John Healey: NHS needs evolution, not Tory revolution

Related Topics

David Cameron's first year as Prime Minister has been a year of chaos, confusion and waste for the NHS. He promised at the election to "protect the NHS" and "stop the top-down reorganisations that have got in the way of patient care".

Since then, we've had weak leadership, poor communication, bad policy and rushed legislation as part of the biggest top-down reorganisation in NHS history. Even Professor Steve Field, whose advice as chair of the Prime Minister's Future Forum will be published tomorrow, has said the Government's NHS changes are "unworkable" and could "destroy key services".

All efforts now should be dedicated to reforms that the NHS needs to rise to the three biggest challenges – improving the quality, safety and consistency of care for patients; integrating services better, especially for elderly people and those living with long-term health problems; and increasing efficiency, as public finances are squeezed. But as doctors, nurses, patients groups, NHS experts and even the Tory-led Health Select Committee have all cautioned, the NHS reorganisation makes meeting these challenges harder, not easier.

The Government's declared aims – a stronger role for clinicians in commissioning care, greater involvement of patients, less bureaucracy and more stress on improving results for patients – could all be achieved by the evolution of gains that Labour made, without legislation.

But the legislation is needed to pursue the revolution of turning the NHS into a full-scale market, modelled on the privatised utilities and driven by the force of competition law. This Tory revolution removes proper public accountability, and breaks up the NHS so patients will see greater inequality in services.

In the long term, this means many of the most important decisions about who provides what services may be taken by lawyers in the competition regulator and in the competition courts of London or Luxembourg and it means a postcode lottery in health care for patients.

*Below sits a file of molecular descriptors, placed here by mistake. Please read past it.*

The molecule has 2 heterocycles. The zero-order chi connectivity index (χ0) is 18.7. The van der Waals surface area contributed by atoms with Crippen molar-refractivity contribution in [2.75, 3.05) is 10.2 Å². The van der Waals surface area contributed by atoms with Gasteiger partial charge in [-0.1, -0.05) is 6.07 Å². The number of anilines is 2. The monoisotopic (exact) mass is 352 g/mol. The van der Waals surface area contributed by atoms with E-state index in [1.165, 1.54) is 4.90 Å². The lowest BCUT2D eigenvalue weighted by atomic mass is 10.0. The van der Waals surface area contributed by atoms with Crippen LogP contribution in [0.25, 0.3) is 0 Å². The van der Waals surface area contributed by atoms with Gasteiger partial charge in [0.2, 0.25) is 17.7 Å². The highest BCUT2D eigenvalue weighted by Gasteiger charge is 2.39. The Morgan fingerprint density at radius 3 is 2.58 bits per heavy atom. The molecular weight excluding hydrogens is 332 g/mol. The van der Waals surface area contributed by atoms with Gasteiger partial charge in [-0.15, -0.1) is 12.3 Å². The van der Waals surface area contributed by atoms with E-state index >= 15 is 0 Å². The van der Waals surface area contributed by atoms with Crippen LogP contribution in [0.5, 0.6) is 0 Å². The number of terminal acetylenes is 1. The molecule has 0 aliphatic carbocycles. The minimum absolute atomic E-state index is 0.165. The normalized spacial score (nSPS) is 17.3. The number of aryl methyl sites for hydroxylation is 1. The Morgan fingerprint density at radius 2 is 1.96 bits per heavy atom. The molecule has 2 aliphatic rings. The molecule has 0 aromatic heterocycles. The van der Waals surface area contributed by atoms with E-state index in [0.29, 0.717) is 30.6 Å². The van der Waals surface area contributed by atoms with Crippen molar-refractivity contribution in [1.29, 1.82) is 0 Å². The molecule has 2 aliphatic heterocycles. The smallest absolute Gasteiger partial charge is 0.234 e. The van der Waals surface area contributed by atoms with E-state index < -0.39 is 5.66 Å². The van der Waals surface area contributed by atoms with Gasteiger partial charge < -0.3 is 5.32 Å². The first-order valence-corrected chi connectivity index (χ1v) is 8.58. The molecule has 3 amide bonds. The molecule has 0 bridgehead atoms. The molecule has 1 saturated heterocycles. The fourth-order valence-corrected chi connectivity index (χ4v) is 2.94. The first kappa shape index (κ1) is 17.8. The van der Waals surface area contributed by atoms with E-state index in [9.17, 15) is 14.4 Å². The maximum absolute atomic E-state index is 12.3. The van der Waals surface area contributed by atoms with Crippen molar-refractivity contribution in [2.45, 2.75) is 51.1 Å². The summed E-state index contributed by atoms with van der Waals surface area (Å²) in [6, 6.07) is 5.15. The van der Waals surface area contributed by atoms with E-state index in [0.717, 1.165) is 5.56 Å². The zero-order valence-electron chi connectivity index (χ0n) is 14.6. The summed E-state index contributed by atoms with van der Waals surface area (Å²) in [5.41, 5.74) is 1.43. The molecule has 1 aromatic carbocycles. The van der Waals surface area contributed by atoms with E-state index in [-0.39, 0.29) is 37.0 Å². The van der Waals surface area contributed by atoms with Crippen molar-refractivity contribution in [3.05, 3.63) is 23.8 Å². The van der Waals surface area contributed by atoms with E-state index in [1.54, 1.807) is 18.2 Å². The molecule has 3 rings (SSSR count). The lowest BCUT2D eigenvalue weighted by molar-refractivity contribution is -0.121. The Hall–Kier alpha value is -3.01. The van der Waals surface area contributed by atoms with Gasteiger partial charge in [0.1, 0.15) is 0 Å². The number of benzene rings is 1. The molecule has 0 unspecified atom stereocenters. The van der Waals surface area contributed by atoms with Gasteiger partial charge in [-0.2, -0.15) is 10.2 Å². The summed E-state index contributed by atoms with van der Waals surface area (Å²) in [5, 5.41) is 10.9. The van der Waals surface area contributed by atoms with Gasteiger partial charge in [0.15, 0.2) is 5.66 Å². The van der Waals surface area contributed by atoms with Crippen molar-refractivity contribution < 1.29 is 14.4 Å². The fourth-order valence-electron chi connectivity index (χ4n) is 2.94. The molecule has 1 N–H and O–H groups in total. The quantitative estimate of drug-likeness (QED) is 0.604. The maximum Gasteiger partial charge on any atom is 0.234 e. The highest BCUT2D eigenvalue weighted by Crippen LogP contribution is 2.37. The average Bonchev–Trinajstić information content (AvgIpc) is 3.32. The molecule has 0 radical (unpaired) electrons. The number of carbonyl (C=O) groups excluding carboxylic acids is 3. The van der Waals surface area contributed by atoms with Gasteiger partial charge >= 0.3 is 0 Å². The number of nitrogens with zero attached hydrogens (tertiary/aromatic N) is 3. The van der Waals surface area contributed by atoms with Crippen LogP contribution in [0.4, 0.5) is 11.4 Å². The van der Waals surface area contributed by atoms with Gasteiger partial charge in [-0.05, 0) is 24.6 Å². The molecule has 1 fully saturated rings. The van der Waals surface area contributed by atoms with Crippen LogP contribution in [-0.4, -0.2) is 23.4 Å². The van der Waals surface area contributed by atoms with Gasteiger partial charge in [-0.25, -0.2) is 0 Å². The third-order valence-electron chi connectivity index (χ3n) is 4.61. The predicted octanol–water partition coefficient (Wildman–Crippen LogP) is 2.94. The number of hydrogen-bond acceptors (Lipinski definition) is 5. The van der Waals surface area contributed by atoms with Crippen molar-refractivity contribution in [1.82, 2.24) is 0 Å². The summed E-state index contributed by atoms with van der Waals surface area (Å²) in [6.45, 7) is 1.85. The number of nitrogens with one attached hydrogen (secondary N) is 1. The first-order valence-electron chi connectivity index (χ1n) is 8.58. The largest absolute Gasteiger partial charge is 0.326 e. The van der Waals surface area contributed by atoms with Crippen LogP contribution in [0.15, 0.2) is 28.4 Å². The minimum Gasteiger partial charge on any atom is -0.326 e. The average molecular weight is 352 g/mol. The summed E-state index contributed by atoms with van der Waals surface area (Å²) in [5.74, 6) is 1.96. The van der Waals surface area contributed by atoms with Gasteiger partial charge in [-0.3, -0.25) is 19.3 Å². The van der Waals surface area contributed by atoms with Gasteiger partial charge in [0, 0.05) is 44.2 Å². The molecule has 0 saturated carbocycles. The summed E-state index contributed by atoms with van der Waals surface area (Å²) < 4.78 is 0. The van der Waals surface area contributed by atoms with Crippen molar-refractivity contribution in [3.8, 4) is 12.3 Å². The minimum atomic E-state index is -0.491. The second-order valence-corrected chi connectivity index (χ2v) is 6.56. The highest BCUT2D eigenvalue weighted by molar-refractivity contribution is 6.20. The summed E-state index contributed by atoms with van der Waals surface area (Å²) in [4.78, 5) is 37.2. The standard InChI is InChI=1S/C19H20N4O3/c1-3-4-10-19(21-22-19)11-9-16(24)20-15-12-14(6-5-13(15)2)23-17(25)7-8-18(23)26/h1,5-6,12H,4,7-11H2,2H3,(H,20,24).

Running throughout Cameron's plans is the basic Conservative free-market creed, "private sector good, public sector bad". This is why I have argued since last year that these are the wrong reforms, for the wrong motives, at the wrong time.

Public concern about the NHS is the highest for three years, and rising rapidly. Patients are starting to see waiting times rise and treatments cutback. Professionals in the NHS have no confidence in the Government's decisions or direction.

The test for Professor Field's report tomorrow is how far and faithfully it reflects the criticisms of the NHS plans. The test for the Prime Minister is whether he'll honour the promise he made to protect the NHS by making fundamental changes to his NHS plans and scaling back his NHS reorganisation.

David Cameron is a PR man. I fear he'll look for a PR answer, and we'll see a political fix. He may claim he's making "substantial and significant" changes to the health bill, while he leaves his long-term ideological plans for the NHS intact. And he may claim he's making no-other-option NHS reforms, while his very changes make it much harder to tackle the challenges that must be met.

While the past year has been a wasted year for the NHS, I fear there's worse to come.

John Healey is the opposition health spokesman and Labour MP for Wentworth and Dearne

React Now

Latest stories from i100
Have you tried new the Independent Digital Edition apps?
iJobs Job Widget
iJobs General

Marketing Manager - Leicestershire - £35,000